Deutsche Bank AG may move as much as half of its 4,600 Manhattan staff to smaller hubs across the U.S. in the next five years, the head of its Americas business told the Financial Times.
The German lender could “conceivably” cut its New York headcount by half in that time period, depending on the evolution of “smaller hubs and pockets,” Americas Chief Executive Officer Christiana Riley said in an interview with the newspaper published Sunday.
Riley expects banks to concentrate their workforces in different low-cost areas of the U.S., instead of copying the model of some technology companies, which allow their staff to essentially work from anywhere they like.
“I’m optimistic that New York remains, to a degree, a hub,” Riley told the FT. “You will continue to have significant amounts of institutional capital sitting in and around New York … But that isn’t maybe going to be relevant for all of those people,” she added.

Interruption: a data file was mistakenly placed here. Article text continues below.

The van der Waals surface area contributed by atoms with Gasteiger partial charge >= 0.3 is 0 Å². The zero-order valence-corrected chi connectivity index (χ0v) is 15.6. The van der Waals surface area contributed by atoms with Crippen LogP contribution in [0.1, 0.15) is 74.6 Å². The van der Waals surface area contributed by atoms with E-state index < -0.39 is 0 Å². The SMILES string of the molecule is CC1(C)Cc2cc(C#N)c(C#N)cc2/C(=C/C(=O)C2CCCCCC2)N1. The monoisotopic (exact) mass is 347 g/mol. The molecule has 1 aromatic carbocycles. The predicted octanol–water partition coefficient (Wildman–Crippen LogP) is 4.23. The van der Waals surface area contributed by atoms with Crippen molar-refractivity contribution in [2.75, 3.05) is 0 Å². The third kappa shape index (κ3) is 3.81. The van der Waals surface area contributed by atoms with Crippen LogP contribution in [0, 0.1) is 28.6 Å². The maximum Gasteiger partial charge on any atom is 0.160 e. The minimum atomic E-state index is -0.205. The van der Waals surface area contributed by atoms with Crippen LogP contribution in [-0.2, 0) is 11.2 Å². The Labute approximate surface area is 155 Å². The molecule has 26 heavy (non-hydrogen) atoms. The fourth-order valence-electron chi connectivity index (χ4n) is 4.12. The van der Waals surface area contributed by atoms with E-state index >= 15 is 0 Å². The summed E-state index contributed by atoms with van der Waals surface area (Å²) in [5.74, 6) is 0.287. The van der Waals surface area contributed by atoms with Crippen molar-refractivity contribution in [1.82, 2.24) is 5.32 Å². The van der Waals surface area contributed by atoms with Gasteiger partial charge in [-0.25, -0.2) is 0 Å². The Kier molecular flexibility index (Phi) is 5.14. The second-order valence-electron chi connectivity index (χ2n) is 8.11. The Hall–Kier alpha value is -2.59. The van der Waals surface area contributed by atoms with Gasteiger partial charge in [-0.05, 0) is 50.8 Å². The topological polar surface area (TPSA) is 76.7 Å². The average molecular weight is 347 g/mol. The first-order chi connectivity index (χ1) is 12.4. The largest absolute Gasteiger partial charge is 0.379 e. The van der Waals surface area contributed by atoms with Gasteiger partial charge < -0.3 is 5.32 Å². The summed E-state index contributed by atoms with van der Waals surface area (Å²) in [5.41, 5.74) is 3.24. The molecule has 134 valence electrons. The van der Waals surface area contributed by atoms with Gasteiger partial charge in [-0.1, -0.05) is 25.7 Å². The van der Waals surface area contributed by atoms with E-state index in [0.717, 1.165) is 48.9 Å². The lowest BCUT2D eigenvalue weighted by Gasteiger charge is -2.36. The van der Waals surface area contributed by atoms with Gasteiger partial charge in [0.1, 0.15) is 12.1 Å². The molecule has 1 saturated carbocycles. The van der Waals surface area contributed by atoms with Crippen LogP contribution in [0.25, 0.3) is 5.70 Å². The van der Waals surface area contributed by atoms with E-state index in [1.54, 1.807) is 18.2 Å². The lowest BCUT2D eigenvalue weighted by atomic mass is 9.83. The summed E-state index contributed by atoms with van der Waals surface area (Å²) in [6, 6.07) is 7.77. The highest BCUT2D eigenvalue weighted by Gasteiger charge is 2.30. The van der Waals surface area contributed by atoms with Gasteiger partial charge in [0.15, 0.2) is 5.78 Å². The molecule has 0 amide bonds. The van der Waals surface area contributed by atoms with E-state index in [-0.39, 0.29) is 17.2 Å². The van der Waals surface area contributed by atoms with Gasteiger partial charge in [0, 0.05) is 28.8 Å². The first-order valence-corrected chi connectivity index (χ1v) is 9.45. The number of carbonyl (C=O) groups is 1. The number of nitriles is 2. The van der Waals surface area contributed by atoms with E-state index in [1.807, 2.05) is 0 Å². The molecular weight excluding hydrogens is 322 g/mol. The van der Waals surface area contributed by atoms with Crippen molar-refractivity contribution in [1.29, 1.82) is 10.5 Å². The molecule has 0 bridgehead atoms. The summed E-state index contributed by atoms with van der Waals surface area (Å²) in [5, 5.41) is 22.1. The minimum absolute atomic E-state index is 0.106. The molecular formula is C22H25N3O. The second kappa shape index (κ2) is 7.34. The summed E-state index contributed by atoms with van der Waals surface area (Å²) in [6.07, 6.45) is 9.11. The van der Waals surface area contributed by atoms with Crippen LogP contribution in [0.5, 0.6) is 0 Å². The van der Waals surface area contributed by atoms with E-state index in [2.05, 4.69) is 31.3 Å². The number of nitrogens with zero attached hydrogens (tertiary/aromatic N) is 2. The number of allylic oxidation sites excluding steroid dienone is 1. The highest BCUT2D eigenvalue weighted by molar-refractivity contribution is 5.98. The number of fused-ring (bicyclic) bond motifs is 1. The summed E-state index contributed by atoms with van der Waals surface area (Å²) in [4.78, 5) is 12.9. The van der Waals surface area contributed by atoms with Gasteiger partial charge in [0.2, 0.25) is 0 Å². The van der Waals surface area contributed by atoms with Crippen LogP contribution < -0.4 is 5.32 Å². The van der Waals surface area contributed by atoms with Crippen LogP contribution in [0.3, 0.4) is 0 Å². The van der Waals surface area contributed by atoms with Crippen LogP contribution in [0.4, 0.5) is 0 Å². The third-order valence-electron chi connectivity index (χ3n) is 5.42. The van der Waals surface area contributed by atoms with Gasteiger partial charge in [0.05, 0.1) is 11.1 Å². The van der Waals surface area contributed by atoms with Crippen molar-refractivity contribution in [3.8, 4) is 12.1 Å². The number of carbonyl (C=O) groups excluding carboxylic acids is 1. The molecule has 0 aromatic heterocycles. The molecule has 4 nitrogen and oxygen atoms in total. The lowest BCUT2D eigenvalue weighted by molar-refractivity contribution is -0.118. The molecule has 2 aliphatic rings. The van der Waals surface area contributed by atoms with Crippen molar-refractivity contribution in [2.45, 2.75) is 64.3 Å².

Banks and other companies are thinking about how to re-balance their office locations and the amount of on-site work for the period after the coronavirus pandemic, which has prompted an unprecedented number of people to work from home.
Deutsche Bank this week said that it expects to lower its 2022 adjusted costs by 300 million euros ($363 million) more than previously announced, partly thanks to the impact of the pandemic on work habits.
The lender said in September that workers in New York could continue working from home until the middle of next year. The Frankfurt-based company plans to leave its offices at 60 Wall St. for new headquarters at Manhattan’s Columbus Circle next year.